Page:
Is Uniqlo’s message sent by Superman and Louis Lane?
This appeared on Facebook some time today, the start of what is called Circuit Breaker, in response to the increasingly critical situation brought on by the COVID-19 outbreak. The Circuit Breaker (unlike most, we will not use the abbreviated form, so as to edge to the side of propriety) will change the entire local retail landscape, and Japan’s Uniqlo, which, in 2019, ranks 8th in terms of retail sales worldwide, won’t escape the clutches of the business havoc the coronavirus will wreak. Despite the closure of all physical stores on the island, Uniqlo saw it necessary to send a positive message to its customers and followers: “Our stores may be closed for now, but our support for you, our staff and the entire Uniqlo community has not.”
The succinct and optimistic message is accompanied by an illustration of a couple in a classic nan zuo nu you (男左女右 or man on the left, woman on the right) positioning, with their backs facing the viewer. Together with the caption, “We’re Here For You”, it is not unreasonable to assume that Uniqlo is telling us they’ve got our backs covered, but what caught our eyes is the red cape of the male. Could this be the Man of Steel (the blue, skin-tight sleeve also corresponds to the Krptonian’s crime-fighting costume), and if so, is Superman’s arm protectively around his “primary” love interest, Lois Lane, the Daily Planet journalist who married the superhero in 1996?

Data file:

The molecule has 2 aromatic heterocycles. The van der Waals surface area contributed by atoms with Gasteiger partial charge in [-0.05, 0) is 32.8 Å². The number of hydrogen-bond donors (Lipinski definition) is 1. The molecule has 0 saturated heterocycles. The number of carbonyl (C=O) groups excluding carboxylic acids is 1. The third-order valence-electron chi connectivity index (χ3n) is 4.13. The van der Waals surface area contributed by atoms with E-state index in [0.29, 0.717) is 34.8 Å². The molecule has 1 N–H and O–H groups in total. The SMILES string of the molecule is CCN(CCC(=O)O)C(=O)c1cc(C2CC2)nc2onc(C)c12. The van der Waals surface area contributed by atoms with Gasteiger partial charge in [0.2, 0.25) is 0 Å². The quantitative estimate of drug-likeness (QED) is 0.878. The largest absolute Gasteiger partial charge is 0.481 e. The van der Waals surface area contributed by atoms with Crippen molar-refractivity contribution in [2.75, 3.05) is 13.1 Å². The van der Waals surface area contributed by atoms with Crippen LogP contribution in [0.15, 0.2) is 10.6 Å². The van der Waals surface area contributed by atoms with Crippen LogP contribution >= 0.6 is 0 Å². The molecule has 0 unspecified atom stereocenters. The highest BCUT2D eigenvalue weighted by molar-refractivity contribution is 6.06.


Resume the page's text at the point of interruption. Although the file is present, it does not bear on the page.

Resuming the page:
There is something comforting about this image. Curiously named Secret 7s, it made an earlier appearance: on the cover of Uniqlo’s debut in-house magazine LifeWork (Fall/Winter 2019), and is drawn by Copenhagen-based British illustrator, Adrian Johnson (not, to our knowledge, related to Boris). In fact, it was seen even earlier, as part of the sleeve artwork of the catchy Beck-ish 2015 single The Less I Know the Better by Tame Impala, a psychedelic-pop project of Australian musician Kevin Parker, whose stylo-retro-ish music and videos are a neat fit with the artist’s Procreate-rendered picture. Mr Johnson’s simple yet striking, colour-blockish pieces have appeared in The New Yorker and Monocle,and in the marketing communications of brands such as Stussy, Norse Project, and the Japanese fashion label and retail store Tomorrowland.
As much as we are aware, Mr Johnson has not identified the two individuals of his art. Named or not, a superhero is a symbol of hope, beacon of strength; a graspable certainty that we will triumph over evil, which COVID-19, as the most destructive villains go, definitely is.